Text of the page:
“To be honest with you mate,” he responded, “it will end up being the latter. Sure, we will be catering to the holiday market, but I see people wanting to move in. Permanently.”
And while it is apparently indeed, “not just about the surfing,” the surf pool will be the centerpiece of the development. Years of testing, studying, and designing have gone into Wilkes’ wave prototype and technologies, and though he’ll be the first one to admit that he’s no inventor (having worked with Greg Webber of Webber Wave Pools for many years), he says that his innovations and tweaks have resulted in one superior wave. Understandably, he did not want to unveil too much about the technology, but what he could share was numbers.
“In our current project, we have a 500m lake with beaches at each end. A 2m wave will break from one end every 90 seconds, day and night,” Wilkes described. The wave breaks in both directions, and provides for three 100m rides every cycle, thus being able to accommodate six riders at six different takeoff zones, resulting in at least 180 rides per hour. “The wave itself is perfect,” he assured me. “Beginners will love it, and so will intermediates like you and I.” He described how his team was also working on modifying the physical nature of the waves for different skill sets, providing a gradual rolling wall for beginners, and a steeper, hollower barrel that pros would enjoy.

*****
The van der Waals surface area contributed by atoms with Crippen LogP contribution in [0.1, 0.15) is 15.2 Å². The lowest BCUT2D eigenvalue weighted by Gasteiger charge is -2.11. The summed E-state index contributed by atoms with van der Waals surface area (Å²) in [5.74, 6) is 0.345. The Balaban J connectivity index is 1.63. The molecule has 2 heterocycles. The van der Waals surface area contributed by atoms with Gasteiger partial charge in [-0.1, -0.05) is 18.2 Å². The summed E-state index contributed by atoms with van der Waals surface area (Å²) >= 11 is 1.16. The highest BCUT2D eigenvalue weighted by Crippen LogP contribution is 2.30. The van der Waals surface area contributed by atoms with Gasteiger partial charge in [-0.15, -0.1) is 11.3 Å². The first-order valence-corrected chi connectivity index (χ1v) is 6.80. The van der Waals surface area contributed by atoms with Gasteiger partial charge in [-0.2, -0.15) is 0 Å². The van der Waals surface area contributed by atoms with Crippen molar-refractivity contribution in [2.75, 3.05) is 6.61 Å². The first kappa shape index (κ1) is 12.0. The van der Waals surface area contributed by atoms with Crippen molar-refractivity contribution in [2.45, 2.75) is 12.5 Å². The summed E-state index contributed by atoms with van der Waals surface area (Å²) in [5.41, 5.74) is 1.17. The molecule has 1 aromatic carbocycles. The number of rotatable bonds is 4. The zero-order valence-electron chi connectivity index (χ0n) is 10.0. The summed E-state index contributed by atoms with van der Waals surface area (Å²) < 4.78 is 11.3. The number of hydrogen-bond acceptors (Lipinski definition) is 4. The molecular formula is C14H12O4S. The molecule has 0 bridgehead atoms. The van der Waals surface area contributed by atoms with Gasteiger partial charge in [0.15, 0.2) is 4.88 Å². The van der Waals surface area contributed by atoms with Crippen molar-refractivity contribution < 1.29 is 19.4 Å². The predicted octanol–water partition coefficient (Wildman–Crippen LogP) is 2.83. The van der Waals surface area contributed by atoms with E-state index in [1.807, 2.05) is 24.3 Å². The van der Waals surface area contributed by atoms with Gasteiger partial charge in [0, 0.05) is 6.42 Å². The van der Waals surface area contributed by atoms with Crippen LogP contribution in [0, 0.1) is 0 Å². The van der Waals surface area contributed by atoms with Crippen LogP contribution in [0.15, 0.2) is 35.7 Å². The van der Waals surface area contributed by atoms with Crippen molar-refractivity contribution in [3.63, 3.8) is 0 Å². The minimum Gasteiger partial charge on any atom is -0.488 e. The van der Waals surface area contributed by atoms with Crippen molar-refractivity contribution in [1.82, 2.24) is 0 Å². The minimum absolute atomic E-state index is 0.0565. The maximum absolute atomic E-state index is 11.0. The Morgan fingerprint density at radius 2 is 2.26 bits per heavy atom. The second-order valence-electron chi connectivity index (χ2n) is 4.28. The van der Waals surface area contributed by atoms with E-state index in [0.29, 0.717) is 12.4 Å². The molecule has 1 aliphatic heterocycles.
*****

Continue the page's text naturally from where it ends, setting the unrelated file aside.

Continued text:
As many have pointed out in this soon-to-be booming industry, success, profitability, and viability can largely be boiled down to the wave rate. And this is where things get tricky. How many waves does it take to satisfy a surfer? 5? 10? 20? If I ride five 5 waves per session that truly get my blood pumping, I am more than content. But some need ten. Others need even more, wherein lies the question: How many people could be fulfilled per hour?
With all of the other attractions of the Discovery Coast Lakes & Surf Retreat, Wilkes was confident in the success of the development regardless of the greedy nature of surfers in needing to get their fix over and over and over again to be happy. “I’m projecting well over 1,000 visitors a day to the retreat,” and that’s not counting the semi-permanent residents of the complex, Wilkes said. There will be around 30 different businesses within the complex, providing well over 300 jobs.
“The feedback we’ve had from local councils has been overwhelming. Everyone I’ve presented this to has been impressed with what we are trying to accomplish here,” said Wilkes. “This is going to happen.”